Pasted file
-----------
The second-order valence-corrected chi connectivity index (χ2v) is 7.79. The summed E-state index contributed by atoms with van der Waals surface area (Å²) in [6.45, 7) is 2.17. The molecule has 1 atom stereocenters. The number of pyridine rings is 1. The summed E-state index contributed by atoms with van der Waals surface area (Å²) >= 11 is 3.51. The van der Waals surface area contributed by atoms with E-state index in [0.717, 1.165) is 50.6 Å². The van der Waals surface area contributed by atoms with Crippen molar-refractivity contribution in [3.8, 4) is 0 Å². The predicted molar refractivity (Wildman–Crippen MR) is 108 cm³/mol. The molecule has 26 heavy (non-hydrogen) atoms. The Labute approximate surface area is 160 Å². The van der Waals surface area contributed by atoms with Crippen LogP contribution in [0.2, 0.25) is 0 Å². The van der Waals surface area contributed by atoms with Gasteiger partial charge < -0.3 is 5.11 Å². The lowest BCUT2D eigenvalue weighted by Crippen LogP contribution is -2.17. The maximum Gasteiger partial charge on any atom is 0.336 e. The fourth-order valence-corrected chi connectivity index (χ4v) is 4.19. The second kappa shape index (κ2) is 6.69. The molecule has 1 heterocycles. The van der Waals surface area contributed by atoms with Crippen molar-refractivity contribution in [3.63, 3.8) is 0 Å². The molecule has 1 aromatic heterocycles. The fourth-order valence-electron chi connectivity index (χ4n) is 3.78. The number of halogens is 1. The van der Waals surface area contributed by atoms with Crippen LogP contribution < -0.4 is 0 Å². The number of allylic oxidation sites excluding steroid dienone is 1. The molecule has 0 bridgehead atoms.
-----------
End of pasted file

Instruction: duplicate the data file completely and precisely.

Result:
The second-order valence-corrected chi connectivity index (χ2v) is 7.79. The summed E-state index contributed by atoms with van der Waals surface area (Å²) in [6.45, 7) is 2.17. The molecule has 1 atom stereocenters. The number of pyridine rings is 1. The summed E-state index contributed by atoms with van der Waals surface area (Å²) >= 11 is 3.51. The van der Waals surface area contributed by atoms with E-state index in [0.717, 1.165) is 50.6 Å². The van der Waals surface area contributed by atoms with Crippen molar-refractivity contribution in [3.8, 4) is 0 Å². The predicted molar refractivity (Wildman–Crippen MR) is 108 cm³/mol. The molecule has 26 heavy (non-hydrogen) atoms. The Labute approximate surface area is 160 Å². The van der Waals surface area contributed by atoms with Crippen LogP contribution in [0.2, 0.25) is 0 Å². The van der Waals surface area contributed by atoms with Gasteiger partial charge < -0.3 is 5.11 Å². The lowest BCUT2D eigenvalue weighted by Crippen LogP contribution is -2.17. The maximum Gasteiger partial charge on any atom is 0.336 e. The fourth-order valence-corrected chi connectivity index (χ4v) is 4.19. The second kappa shape index (κ2) is 6.69. The molecule has 1 heterocycles. The van der Waals surface area contributed by atoms with Crippen molar-refractivity contribution in [3.63, 3.8) is 0 Å². The molecule has 1 aromatic heterocycles. The fourth-order valence-electron chi connectivity index (χ4n) is 3.78. The number of halogens is 1. The van der Waals surface area contributed by atoms with Crippen LogP contribution < -0.4 is 0 Å². The number of allylic oxidation sites excluding steroid dienone is 1. The molecule has 0 bridgehead atoms.